Rami Alhamad injured himself working out too hard in the gym, which inspired him to create Push, a professional-grade wearable fitness gadget that tracks reps, not steps.

The wide black armband is designed to stay put on a bicep or thigh without slipping around, and the device itself is large and rugged.

It kind of looks like a prop from an Axe body spray ad, but the industrial design sends a clear message: Push isn't a fragile piece of jewelry-esque tech you have to baby like your iPhone. It's there to take a beating.

Push is robust enough to track an entire locker room's worth of athletes, but for a certain kind of image-conscious amateur gym-goer, the mere presence of a "professional-grade" fitness tracker on his or her arm might become a desirable signal unto itself--as in, "Look how seriously I work out."

Not everyone who wears Air Jordans, after all, is interested in being a basketball player. Sometimes you just want to feel like one. If Push can deliver that experience to amateurs while satisfying the demands of athletes and coaches, they might have a wearable-technology hit on their hands.

Co.Design

A Wearable Fitness Tracker For Diehard Gym Rats

Fitbit? Fuelband? Amateur hour. If you take your workouts seriously, Push might be for you.

Many personal trainers might be employed by people who are more interested in the image of having a personal trainer than actually getting fit—but that doesn't mean they don't know what they're doing. If you're doing serious strength exercises without professional guidance, you could very well injure yourself—as Rami Alhamad found out the hard way. That experience inspired him to create Push, a professional-grade wearable fitness gadget that tracks reps, not steps. Check out its testosterone-soaked ad, which looks like it was directed by Michael Bay:

In a fitness-tracking market dominated by cutesy products like Fitbit and FuelBand—which aim to make you feel as if engaging in normal human locomotion earns you some sort of health-guru merit badge—Push's gym-rat pose actually feels bracingly honest. You want to get ripped? Prepare to work your ass off while paying attention to "scientifically validated metrics" such as force, velocity, volume load, and explosive strength. Push isn't designed for dilettantes—it's for professional athletes and their coaches.

It looks the part, too: The wide black armband is designed to stay put on a bicep or thigh without slipping around, and the device itself is large and rugged. Sure, it kind of looks like a prop from an Axe body spray ad, but it sends a clear message: Push isn't a fragile piece of jewelry-esque tech you have to baby like your iPhone. It's there to take a beating. "The industrial design is intentionally bold and aggressive," says Michael Lovas, Push's chief design officer. "We are not specifically targeting men, rather we are targeting a type of person—someone who is gritty, tough, and wants results."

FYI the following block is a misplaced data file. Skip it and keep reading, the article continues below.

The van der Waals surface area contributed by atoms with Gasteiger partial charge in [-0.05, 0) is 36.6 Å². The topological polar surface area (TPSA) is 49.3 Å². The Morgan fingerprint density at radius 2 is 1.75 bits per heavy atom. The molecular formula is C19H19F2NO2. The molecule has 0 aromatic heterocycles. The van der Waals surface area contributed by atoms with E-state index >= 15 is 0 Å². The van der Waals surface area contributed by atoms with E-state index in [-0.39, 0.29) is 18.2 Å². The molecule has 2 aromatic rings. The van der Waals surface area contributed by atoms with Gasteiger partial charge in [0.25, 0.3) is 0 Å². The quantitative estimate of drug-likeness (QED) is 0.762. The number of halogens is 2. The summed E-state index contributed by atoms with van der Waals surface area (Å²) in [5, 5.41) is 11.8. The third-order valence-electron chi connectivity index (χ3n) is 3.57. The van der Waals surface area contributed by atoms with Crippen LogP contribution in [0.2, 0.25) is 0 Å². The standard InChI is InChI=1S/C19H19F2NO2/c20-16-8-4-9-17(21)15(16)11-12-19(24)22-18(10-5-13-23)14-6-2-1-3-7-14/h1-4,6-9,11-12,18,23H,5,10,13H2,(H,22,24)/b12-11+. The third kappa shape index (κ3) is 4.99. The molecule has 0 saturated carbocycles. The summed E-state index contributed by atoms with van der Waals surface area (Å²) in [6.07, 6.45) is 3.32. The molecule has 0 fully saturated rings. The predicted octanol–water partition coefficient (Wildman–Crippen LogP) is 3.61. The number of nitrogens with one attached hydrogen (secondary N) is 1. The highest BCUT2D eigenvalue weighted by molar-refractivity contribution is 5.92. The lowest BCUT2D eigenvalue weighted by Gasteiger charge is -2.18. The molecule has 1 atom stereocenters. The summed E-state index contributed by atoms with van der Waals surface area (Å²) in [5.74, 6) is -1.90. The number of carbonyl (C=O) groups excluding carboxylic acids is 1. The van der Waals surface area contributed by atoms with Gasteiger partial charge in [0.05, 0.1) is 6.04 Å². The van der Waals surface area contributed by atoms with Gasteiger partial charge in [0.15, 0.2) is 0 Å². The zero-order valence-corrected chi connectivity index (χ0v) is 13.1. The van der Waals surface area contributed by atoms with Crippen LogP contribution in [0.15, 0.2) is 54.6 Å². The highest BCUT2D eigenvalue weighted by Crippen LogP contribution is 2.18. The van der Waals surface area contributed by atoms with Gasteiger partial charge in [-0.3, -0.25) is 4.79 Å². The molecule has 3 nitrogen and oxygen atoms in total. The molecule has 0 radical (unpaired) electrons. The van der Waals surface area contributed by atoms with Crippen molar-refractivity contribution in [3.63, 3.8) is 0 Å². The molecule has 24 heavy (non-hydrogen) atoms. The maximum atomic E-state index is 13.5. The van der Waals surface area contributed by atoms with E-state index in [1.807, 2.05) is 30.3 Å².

But while Push is designed and priced like a DIY consumer gadget, it isn't meant to replace a coach or personal trainer, Lovas says. On the contrary: The device tracks so many technical-sounding workout variables (and generates "beautifully visualized graphs [of] goals and progress," Lovas adds), it might be a bit much to make sense of on your own. "A lot of coaches and trainers only have Excel spreadsheets to count on at the moment," Lovas says. Push is robust enough to track an entire locker room's worth of athletes, but for a certain kind of image-conscious amateur gym-goer, the mere presence of a "professional-grade" fitness tracker on his or her arm might become a desirable signal unto itself—as in, Look how seriously I work out. "We designed it with crossover appeal in mind," Lovas says. "If we build it with the elite athlete in mind, we are guaranteeing all of our users an unmatched level of quality and perfection. If it can survive the training of elite NFL players, you know you can trust it."

The design of Push, then, has something in common with many other athletic brands, like Nike and Under Armour, which happily design and sell "professional" or "technical" athletic gear to non-pros. Not everyone who wears Air Jordans, after all, is interested in being a basketball player. Sometimes you just want to feel like one. If Push can deliver that experience to amateurs while satisfying the demands of athletes and coaches, they might have a wearable-technology hit on their hands.

[Read more about Push.]

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1 Comments

  • Christopher Lynn

    I like at 1:45 he talks about "during his research discovering a set of tools..." and the videos cuts to a guy on photoshop changing the colour of a graph.